Trees , to 52 m. Bark gray or brownish, smooth or ridged or exfoliating with small platelike scales. Twigs tan, slender, glabrous except scaly near tip. Terminal buds sulfur yellow to tan, oblong, 10(-19) mm, densely scaly with yellow peltate scales, pilose near apex; bud scales valvate; axillary buds protected by pair of valvate bracteoles. Leaves 2-4 dm; petiole 3-7 cm, glabrous near base, hirsute near rachis. Leaflets (5-)7-9(-13), lateral petiolules 0-1 mm, terminal petiolules 2-8 mm; blades ovate-lanceolate, rarely falcate, 3-19 × 1-7 cm, margins finely to coarsely serrate, without tufts of hairs, apex acuminate; surfaces abaxially villous with unicellular and 2-4-rayed fasciculate hairs along midrib and major veins, densely to sparsely pubescent throughout, and with abundant large peltate scales and small round and 2- or 4-lobed peltate scales in spring, still present near margins at base and apex in fall, adaxially villous along midrib near base, sparsely scaly in spring. Staminate catkins pedunculate, to 16 cm, stalks without hairs or hirsute, bracts scaly; anthers hirsute. Fruits brown, cylindric, obovoid, or nearly spheric, not compressed or only slightly compressed, 2-3 × 2-3.2 cm; husks rough, 2-3 mm thick, dehiscing to middle or slightly below, sutures winged; nuts light brown, ellipsoid to ovoid, not compressed or only slightly compressed, not angled, rugulose; shells thin. Seeds bitter. 2 n = 32. Flowering spring. River flood plains, well-drained hillsides, and limestone glades; 0-900 m; Ont., Que.; Ala., Ark., Conn., Del., D.C., Fla., Ga., Ill., Ind., Iowa, Kans., Ky., La., Maine, Md., Mass., Mich., Minn., Miss., Mo., Nebr., N.H., N.J., N.Y., N.C., Ohio, Okla., Pa., R.I., S.C., Tenn., Tex., Vt., Va., W.Va., Wis. Carya cordiformis hybridizes with C . illinoinensis ( C . × brownii Sargent), C . ovata ( C . × laneyi Sargent), and C . laciniosa , and reputedly with the tetraploid C . glabra ( C . × demareei Palmer). The Fox Indians used Carya cordiformis medicinally as a diuretic, a laxative, and a panacea (D. E. Moerman 1986).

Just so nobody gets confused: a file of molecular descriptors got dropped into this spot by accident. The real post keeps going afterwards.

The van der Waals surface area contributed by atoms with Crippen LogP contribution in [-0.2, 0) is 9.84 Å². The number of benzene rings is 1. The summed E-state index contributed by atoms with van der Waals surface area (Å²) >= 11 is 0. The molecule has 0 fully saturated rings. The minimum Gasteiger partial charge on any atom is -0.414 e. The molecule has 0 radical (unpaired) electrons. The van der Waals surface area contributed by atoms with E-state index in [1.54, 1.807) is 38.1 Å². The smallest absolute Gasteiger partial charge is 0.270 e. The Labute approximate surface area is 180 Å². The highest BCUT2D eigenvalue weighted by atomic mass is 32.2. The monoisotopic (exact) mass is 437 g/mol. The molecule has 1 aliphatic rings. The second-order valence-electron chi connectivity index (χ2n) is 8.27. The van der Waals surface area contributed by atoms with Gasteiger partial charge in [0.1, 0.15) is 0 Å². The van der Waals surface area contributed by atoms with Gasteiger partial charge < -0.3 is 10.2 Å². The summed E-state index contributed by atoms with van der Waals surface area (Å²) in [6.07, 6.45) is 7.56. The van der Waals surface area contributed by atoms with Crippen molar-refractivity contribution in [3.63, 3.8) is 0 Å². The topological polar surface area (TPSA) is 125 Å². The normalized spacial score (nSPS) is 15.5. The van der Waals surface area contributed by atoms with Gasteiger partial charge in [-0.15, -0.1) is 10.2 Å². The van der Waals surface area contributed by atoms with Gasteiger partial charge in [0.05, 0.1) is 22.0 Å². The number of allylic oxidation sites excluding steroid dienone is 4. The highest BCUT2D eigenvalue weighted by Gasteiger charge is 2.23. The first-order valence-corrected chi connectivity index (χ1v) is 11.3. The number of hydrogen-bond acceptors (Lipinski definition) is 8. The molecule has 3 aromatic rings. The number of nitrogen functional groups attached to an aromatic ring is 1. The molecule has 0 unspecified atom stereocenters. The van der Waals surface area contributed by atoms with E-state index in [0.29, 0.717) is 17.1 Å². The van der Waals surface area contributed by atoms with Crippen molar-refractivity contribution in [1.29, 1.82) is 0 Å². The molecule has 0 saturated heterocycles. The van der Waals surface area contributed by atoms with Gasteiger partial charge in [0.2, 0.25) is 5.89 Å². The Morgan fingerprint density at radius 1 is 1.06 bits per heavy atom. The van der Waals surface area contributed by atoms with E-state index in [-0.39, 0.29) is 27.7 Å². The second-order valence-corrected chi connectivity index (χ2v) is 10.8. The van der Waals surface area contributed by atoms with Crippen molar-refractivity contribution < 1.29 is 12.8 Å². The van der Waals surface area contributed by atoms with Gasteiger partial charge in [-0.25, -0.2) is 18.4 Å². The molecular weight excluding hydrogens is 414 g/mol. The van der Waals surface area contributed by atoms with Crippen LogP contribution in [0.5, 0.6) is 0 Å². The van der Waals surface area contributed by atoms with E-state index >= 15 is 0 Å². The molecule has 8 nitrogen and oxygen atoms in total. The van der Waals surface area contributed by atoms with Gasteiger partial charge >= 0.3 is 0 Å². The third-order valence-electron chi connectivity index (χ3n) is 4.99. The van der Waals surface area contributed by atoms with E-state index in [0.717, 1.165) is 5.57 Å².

Tree 15 - 26 m tall, trunk 30 cm - 0.9 m in diameter Leaves: alternate, odd-pinnately compound, 15 - 40 cm long, with seven to nine leaflets. Flowers: either male or female, found on the same tree (monoecious). Male flowers are borne in clusters of three hanging catkins 8 - 16 cm long. Female flowers form in spikes of two to five about 1.3 cm long. Fruit: a nut surrounded by a husk, 2 - 3 cm long, 2 - 3.2 cm wide. The husk is thin, nearly spherical, covered with short yellow hairs, splitting to the center. The tiny nut is light brown and smooth. Bark: gray to brown, smooth, slowly developing shallow furrows. Twigs: changing from green to brown to gray, sparsely hairy when young. Terminal buds: sulfur-yellow, 1 - 2 cm long, appearing naked but with scales that do not overlap (valvate). Leaflets: bright green above, paler beneath, 7 - 15 cm long, 2 - 6.5 cm wide, lance-shaped, toothed, hairy-veined beneath. Leaves turn golden in fall. Foliage is aromatic when crushed. Lateral buds: smaller and four-angled.